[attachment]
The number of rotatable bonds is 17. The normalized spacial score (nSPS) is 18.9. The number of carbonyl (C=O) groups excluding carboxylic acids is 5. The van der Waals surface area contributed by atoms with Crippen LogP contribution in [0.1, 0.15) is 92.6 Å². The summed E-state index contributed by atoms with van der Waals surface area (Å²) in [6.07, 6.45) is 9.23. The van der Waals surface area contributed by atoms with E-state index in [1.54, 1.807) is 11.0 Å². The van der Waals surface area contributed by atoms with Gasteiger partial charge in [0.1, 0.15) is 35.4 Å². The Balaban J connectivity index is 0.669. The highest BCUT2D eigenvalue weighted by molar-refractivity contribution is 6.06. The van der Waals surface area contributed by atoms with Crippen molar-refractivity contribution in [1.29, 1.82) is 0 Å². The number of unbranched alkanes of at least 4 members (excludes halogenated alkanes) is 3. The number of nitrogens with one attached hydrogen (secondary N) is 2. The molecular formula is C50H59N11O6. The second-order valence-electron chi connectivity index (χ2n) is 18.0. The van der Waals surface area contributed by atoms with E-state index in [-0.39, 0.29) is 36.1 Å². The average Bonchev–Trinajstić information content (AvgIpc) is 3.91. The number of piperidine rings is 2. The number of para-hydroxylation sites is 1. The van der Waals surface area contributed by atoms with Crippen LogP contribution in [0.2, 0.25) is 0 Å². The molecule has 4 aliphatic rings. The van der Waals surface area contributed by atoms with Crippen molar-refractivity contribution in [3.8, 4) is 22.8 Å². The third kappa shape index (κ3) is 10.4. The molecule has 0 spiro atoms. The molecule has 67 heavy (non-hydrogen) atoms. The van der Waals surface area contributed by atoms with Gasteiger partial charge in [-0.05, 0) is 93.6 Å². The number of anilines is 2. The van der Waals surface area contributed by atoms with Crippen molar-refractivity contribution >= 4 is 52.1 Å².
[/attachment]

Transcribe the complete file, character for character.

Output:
The number of rotatable bonds is 17. The normalized spacial score (nSPS) is 18.9. The number of carbonyl (C=O) groups excluding carboxylic acids is 5. The van der Waals surface area contributed by atoms with Crippen LogP contribution in [0.1, 0.15) is 92.6 Å². The summed E-state index contributed by atoms with van der Waals surface area (Å²) in [6.07, 6.45) is 9.23. The van der Waals surface area contributed by atoms with E-state index in [1.54, 1.807) is 11.0 Å². The van der Waals surface area contributed by atoms with Gasteiger partial charge in [0.1, 0.15) is 35.4 Å². The Balaban J connectivity index is 0.669. The highest BCUT2D eigenvalue weighted by molar-refractivity contribution is 6.06. The van der Waals surface area contributed by atoms with Crippen molar-refractivity contribution in [1.29, 1.82) is 0 Å². The number of unbranched alkanes of at least 4 members (excludes halogenated alkanes) is 3. The number of nitrogens with one attached hydrogen (secondary N) is 2. The molecular formula is C50H59N11O6. The second-order valence-electron chi connectivity index (χ2n) is 18.0. The van der Waals surface area contributed by atoms with E-state index in [-0.39, 0.29) is 36.1 Å². The average Bonchev–Trinajstić information content (AvgIpc) is 3.91. The number of piperidine rings is 2. The number of para-hydroxylation sites is 1. The van der Waals surface area contributed by atoms with Crippen LogP contribution in [0.2, 0.25) is 0 Å². The molecule has 4 aliphatic rings. The van der Waals surface area contributed by atoms with Crippen molar-refractivity contribution in [3.8, 4) is 22.8 Å². The third kappa shape index (κ3) is 10.4. The molecule has 0 spiro atoms. The molecule has 67 heavy (non-hydrogen) atoms. The van der Waals surface area contributed by atoms with Gasteiger partial charge in [-0.05, 0) is 93.6 Å². The number of anilines is 2. The van der Waals surface area contributed by atoms with Crippen molar-refractivity contribution >= 4 is 52.1 Å².